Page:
## Profitability Ratios

After reading this section, you will have been exposed to the different types of profitability ratios, their formulas, how to compute them, and which financial statements contain the information needed to calculate the ratios. You will also learn how to interpret the ratios and apply those interpretations to understanding the firm's activities.

Return on equity (ROE) measures how effective a company is at using its equity to generate income and is calculated by dividing net profit by total equity.

#### LEARNING OBJECTIVES

Calculate the Return on Equity (ROE) for a business

Describe what Return on Equity measures

#### KEY POINTS

- ROE is net income divided by total shareholders' equity.
- ROE is also the product of return on assets (ROA) and financial leverage.
- ROE shows how well a company uses investment funds to generate earnings growth. There is no standard for a good or bad ROE, but a higher ROE is better.

#### TERM

- equity
Ownership, especially in terms of net monetary value, of a business.

#### Return on Equity

Return on equity (ROE) is a financial ratio that measures how good a company is at generating profit.

ROE is the ratio of net income to equity. From the fundamental equation of accounting, we know that equity equals net assets minus net liabilities. Equity is the amount of ownership interest in the company, and is commonly referred to as shareholders' equity, shareholders' funds, or shareholders' capital.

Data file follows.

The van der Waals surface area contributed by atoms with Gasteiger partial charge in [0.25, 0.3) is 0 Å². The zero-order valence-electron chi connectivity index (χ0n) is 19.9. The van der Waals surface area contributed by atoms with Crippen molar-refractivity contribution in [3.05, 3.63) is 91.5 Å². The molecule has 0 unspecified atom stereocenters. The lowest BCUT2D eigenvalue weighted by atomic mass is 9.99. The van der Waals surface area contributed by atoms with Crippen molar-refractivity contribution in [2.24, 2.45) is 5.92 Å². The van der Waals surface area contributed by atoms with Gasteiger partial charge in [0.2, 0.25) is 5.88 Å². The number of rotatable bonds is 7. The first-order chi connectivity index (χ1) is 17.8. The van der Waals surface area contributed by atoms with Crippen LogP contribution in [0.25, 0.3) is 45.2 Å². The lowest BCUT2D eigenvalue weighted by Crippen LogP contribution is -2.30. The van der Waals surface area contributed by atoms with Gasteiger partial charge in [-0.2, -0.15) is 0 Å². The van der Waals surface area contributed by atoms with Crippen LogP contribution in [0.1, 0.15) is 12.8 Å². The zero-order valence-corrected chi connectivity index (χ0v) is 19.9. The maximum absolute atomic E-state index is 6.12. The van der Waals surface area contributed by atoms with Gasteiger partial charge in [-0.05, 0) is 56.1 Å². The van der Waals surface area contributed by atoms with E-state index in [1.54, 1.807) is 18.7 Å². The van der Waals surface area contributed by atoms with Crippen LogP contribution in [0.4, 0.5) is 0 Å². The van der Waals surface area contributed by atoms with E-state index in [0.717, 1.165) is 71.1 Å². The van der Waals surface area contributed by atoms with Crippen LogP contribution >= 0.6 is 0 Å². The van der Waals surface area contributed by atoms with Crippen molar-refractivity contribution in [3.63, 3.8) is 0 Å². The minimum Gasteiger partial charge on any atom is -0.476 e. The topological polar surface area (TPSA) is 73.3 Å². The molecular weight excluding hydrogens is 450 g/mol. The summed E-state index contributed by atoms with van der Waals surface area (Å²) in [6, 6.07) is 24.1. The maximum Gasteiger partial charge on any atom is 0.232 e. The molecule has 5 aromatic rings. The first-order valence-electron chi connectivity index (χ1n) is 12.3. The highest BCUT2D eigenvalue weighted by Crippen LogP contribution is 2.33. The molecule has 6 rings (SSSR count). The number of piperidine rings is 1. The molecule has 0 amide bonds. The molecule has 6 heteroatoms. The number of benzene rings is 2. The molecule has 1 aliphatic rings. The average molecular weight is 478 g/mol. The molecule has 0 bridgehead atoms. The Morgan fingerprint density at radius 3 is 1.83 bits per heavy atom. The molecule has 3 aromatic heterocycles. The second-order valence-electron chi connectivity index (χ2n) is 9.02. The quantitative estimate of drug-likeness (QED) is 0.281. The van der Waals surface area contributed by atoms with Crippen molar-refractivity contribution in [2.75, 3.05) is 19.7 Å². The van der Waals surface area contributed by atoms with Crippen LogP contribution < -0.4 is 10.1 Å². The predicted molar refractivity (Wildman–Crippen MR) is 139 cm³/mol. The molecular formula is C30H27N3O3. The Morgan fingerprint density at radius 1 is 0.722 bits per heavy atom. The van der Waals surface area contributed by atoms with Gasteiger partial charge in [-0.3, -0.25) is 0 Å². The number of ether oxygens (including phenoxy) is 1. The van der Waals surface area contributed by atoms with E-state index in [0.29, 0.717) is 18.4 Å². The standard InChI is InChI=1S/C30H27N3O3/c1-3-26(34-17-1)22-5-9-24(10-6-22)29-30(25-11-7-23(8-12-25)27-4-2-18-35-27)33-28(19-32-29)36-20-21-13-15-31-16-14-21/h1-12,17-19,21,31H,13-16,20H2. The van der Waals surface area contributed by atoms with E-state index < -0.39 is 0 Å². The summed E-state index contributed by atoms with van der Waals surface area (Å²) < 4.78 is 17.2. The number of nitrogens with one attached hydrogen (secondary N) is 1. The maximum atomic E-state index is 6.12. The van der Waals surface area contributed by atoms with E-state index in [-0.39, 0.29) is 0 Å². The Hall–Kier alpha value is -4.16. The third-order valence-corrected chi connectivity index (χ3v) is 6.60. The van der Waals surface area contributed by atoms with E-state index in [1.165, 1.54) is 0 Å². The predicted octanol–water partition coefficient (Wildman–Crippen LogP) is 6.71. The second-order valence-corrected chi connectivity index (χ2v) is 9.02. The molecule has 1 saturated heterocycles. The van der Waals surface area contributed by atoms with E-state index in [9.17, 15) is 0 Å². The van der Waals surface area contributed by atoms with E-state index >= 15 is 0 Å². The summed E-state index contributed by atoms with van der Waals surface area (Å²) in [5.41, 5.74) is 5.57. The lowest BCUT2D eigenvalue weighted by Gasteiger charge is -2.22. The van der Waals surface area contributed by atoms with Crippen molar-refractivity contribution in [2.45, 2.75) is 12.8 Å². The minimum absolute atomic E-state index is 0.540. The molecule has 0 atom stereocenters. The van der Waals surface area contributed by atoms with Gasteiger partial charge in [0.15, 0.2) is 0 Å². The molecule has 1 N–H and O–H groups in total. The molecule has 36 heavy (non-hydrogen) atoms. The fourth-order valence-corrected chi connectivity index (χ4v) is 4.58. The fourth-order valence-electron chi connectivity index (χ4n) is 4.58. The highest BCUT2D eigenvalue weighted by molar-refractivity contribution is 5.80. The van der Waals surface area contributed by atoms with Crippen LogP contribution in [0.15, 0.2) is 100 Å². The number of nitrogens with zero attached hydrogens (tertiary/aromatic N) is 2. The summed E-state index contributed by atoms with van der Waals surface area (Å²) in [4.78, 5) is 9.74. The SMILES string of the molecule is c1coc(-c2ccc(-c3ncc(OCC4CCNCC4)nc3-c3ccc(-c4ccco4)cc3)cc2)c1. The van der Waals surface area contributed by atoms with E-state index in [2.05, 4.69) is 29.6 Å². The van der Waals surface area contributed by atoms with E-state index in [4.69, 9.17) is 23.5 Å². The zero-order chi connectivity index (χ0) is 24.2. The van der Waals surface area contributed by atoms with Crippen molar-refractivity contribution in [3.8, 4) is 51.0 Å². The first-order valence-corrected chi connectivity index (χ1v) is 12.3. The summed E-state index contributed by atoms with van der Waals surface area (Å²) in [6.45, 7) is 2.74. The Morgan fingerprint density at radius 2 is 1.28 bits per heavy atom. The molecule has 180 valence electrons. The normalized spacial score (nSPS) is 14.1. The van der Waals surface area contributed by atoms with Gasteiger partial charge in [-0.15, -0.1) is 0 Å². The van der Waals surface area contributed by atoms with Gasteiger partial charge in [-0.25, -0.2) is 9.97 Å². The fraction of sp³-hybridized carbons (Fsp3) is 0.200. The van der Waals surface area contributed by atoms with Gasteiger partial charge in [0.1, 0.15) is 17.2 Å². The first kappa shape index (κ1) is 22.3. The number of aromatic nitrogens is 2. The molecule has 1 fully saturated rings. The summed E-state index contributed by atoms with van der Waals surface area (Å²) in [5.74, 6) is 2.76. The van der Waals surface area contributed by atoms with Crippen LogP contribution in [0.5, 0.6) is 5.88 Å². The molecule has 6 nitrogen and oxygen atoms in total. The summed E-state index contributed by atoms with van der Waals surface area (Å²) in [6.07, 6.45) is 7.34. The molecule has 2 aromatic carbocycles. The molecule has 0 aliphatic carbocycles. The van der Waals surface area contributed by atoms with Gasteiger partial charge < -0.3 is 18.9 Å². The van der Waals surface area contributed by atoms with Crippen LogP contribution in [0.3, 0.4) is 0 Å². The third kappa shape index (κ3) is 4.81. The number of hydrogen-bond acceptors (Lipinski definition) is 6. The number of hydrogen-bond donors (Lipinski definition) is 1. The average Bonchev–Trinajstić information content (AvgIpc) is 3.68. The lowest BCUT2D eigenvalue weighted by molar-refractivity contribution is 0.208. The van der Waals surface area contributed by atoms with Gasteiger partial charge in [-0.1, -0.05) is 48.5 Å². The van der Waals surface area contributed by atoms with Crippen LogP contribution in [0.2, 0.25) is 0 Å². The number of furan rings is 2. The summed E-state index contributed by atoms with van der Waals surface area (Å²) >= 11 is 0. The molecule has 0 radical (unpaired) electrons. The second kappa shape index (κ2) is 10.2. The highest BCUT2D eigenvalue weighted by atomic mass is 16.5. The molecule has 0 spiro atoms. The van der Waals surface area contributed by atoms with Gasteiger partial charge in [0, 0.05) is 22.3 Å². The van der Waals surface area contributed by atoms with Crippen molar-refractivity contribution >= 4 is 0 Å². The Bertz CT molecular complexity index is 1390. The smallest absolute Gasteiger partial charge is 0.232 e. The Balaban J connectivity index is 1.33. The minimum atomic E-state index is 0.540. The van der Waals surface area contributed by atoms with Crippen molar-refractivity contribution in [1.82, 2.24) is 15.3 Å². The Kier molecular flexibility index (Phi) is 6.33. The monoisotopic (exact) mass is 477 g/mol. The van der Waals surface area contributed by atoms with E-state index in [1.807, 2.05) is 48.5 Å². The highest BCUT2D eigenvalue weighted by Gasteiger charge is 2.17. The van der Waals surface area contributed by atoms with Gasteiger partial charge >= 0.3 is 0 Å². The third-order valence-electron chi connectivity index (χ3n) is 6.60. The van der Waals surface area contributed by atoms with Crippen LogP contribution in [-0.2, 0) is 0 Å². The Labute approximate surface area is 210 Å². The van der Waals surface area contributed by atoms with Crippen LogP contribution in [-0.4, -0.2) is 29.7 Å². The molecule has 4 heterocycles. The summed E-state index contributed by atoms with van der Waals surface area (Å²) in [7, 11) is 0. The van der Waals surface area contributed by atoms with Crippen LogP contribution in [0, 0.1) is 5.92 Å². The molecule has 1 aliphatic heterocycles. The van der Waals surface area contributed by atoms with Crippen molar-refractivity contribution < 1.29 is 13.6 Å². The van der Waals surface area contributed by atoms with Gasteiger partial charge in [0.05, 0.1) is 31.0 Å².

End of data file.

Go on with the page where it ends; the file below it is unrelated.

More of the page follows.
In essence, ROE measures how efficient the company is at generating profits from the funds invested in it. A company with a high ROE does a good job of turning the capital invested in it into profit, and a company with a low ROE does a bad job. However, like many of the other ratios, there is no standard way to define a good ROE or a bad ROE. Higher ratios are better, but what counts as "good" varies by company, industry, and economic environment.

ROE can also be broken down into other components for easier use. ROE is the product of the net margin (profit margin), asset turnover, and financial leverage. Also note that the product of net margin and asset turnover is return on assets, so ROE is ROA times financial leverage.

Breaking ROE into parts allows us to understand how and why it changes over time. For example, if the net margin increases, every sale brings in more money, resulting in a higher overall ROE. Similarly, if the asset turnover increases, the firm generates more sales for every unit of assets owned, again resulting in a higher overall ROE. Finally, increasing financial leverage means that the firm uses more debt financing relative to equity financing. Interest payments to creditors are tax deductible, but dividend payments to shareholders are not. Thus, a higher proportion of debt in the firm's capital structure leads to higher ROE. Financial leverage benefits diminish as the risk of defaulting on interest payments increases. So if the firm takes on too much debt, the cost of debt rises as creditors demand a higher risk premium, and ROE decreases. Increased debt will make a positive contribution to a firm's ROE only if the matching return on assets (ROA) of that debt exceeds the interest rate on the debt.